“Deception” and “Crisis on Naboo” (The Clone Wars: Season 4, Episodes 15 & 18)
The first and last installments of a group of episodes centered on Obi-Wan faking his own death and infiltrating the criminal underworld, these two parts in particular show how the Jedi and Sith are equally responsible for Anakin’s downfall; the Jedi withhold information from Anakin in order to better “sell” Obi-Wan’s scheme, and Count Dooku and Chancellor Palpatine use Anakin’s grief to their advantage. With so many strings pulling at him, it’s no wonder Anakin has trouble keeping a lid on his emotions.
“Sabotage”, “The Jedi Who Knew Too Much”, “To Catch A Jedi’, and “The Wrong Jedi” (The Clone Wars: Season 5, Episodes 17-20)
The quartet of episodes that close out season five center on Ahsoka being framed for acts of terrorism against the Jedi, an official inquiry and trial held against her by the Republic itself. In essence, everything that the Jedi are doing wrong, every corrupted aspect of their order, is made abundantly clear here. Anakin is rightfully furious at her treatment, and works with Padmé to clear her name, but in the end, it doesn’t matter. Yoda may have assigned Anakin a Padawan in the hopes that she would help him let go of his attachments, but the way that the Jedi Order treats Ahsoka guarantees the opposite—Anakin ends up feeling more distraught and distant from them than ever. These issues bleed into Episode III with perfect clarity, making sense of Anakin’s anger toward the Jedi and distrust of their decision-making capabilities.
Essentially, if you want to understand why Anakin falls to the dark side, this is the setup. Not his random angsty nightmares, but the mistreatment of a friend, student, and confidante.
“An Old Friend”, “The Rise of Clovis” and “Crisis at the Heart” (The Clone Wars: Season 6, Episodes 5-7)
Padmé’s ex from “Senate Spy” is back and more troubling than ever. Anakin’s vindictive side rears his head, but given how crappy Padmé’s former flame genuinely is… no, he’s still pretty petty all the same. We also get a firsthand glimpse of how unstable Anakin and Padmé’s marriage is, and how keeping their relationship a secret is wearing on them. This trio of episodes also gets into the fiscal strain the Clone Wars put on the Republic, and other avenues Palpatine uses to amass more and more power.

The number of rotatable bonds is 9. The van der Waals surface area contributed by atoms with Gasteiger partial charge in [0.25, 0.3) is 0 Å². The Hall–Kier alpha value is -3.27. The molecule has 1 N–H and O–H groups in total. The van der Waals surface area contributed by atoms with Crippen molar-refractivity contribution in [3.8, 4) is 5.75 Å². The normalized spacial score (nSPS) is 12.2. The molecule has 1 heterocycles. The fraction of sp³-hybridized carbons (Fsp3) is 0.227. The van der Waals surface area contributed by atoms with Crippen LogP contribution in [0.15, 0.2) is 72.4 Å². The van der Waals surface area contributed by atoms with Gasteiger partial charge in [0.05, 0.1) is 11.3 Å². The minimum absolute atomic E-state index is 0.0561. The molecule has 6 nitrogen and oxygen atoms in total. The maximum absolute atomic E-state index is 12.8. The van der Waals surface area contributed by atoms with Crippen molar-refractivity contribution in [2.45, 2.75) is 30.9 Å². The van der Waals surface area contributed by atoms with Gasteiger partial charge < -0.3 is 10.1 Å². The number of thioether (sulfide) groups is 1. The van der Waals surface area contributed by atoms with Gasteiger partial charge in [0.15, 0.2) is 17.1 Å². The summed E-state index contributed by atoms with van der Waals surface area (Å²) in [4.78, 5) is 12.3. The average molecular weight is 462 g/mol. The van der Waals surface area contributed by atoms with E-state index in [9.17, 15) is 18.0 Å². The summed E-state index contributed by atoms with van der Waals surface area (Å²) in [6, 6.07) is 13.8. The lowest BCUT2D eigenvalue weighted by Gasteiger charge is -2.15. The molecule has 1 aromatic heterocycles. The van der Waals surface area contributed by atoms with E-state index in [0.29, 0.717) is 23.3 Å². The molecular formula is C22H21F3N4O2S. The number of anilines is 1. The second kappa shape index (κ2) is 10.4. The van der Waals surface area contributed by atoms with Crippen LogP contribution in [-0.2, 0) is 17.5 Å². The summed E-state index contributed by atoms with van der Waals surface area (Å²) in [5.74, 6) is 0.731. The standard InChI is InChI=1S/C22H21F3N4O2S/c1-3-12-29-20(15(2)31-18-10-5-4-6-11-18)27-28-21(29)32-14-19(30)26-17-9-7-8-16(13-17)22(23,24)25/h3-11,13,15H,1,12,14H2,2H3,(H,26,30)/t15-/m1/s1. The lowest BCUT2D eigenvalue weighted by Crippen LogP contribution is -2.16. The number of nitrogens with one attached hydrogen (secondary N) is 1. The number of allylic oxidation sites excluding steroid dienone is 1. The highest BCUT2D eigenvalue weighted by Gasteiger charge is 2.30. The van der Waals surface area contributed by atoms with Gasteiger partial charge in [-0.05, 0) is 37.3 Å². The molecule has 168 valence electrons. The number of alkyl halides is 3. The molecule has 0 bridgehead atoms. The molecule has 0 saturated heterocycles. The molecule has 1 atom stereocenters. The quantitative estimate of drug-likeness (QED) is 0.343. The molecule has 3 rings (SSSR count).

“The Lost One” (The Clone Wars: Season 6, Episode 11)
If you’ve ever been bothered by the fact that the plot of Attack of the Clones as it pertains to the creation of the clone army makes no sense, this is the episode for you! Anakin and Obi-Wan and Yoda finally investigate Jedi Master Sifo-Dyas’s death, putting together the mystery of how the clone army came to be. The result is a plot that sees the Jedi entirely complicit in their eventual destruction. These behind-the-scenes machinations make it clear that what we see in Revenge of the Sith is not an explosive or sudden collapse—these events have been building backstage for years.
Following Anakin’s exploits in The Clone Wars, his story—and Ahsoka’s—pick back up in Star Wars: Rebels. Set in the years leading up to the Battle of Yavin, the show largely follows the exploits of expert pilot Hera Syndulla and her little found-family band of rebel insurgents that form the beginnings of the Phoenix Squadron: former Jedi Padawan Kanan Jarrus (who survived the Purge and ran for his life), his own Jedi trainee Ezra Bridger, former member of the Lasan Honor Guard Garazeb “Zeb” Orrelios, young Mandalorian Sabine Wren, and a grumpy droid named Chopper. The group eventually crosses paths with Ahsoka, who has been working covertly with the Rebel Alliance as an informant under the code name “Fulcrum”. Vader has no idea that Ahsoka is still around, but more importantly, she has no idea that Anakin survived Order 66 and became Darth Vader.
“The Siege of Lothal, Parts 1 & 2” (Rebels: Season 2, Episodes 1 & 2)
While Darth Vader is working to stop a band of rebels on the planet Lothal, he encounters Ahsoka via a Force connection and realizes that she’s still alive. Reporting this finding to the Emperor, more dark side agents known as Inquisitors are dispatched to stop the Phoenix Squadron and their allies. Ahsoka becomes determined to learn more about the mysterious Darth Vader and what his plans might be.
“The Future of the Force” (Rebels: Season 2, Episode 10)
Though it doesn’t feature Vader, this episode firmly establishes the roles of the Empire’s Inquisitors in their quest to find Force-sensitive babies, and also shows everyone how much Ahsoka has leveled up since the Empire’s rise.
“Shroud of Darkness” (Rebels: Season 2, Episode 18)
Ahsoka, Kanan Jarrus, and Ezra Bridger head to a Jedi temple to receive guidance about their next actions. While in the temple, Ahsoka comes to terms with her guilt over not being present when the Jedi were executed via Order 66—and she learns the fate of her former master.
“Twilight of the Apprentice, Parts 1 and 2” (Rebels: Season 2, Episods 21 & 22)
While Ezra, Kanan and Chopper visit the Sith world of Malachor and encounter Darth Maul, Ahsoka finally confronts Darth Vader… but sees him for who he was, not the towering Sith Lord before her. This two-part finale is emotionally devastating, and one of the first events to chip away at Vader’s psyche. You could argue that this is the point where Luke’s redemption of Anakin Skywalker becomes possible—the moment when Ahsoka Tano refuses to leave Anakin Skywalker alone, even if it means her death at his hand.
The end of Star Wars: Rebels reveals the fate of Ahsoka, but Vader’s story doesn’t pick back up until the Original Trilogy, where we first met him. With all those gaps filled in (you could add the Darth Vader comic, if you really wanna get deep into the Dark Lord’s thought process), you can finally get a real picture of Anakin Skywalker as a person. Instead of an awkward teen who blurts out the words “I don’t like sand” to a girl he likes, we find a young man who is so persistently and cruelly manipulated by everyone around him, it’s incredible that he got even a few stable-ish years out of being a Jedi. If you really want to understand the tale of the Skywalker family, starting with how the Jedi Order took an abused slave child, and simultaneously belittled and over-relied upon him to their eventual destruction is really the only place to begin.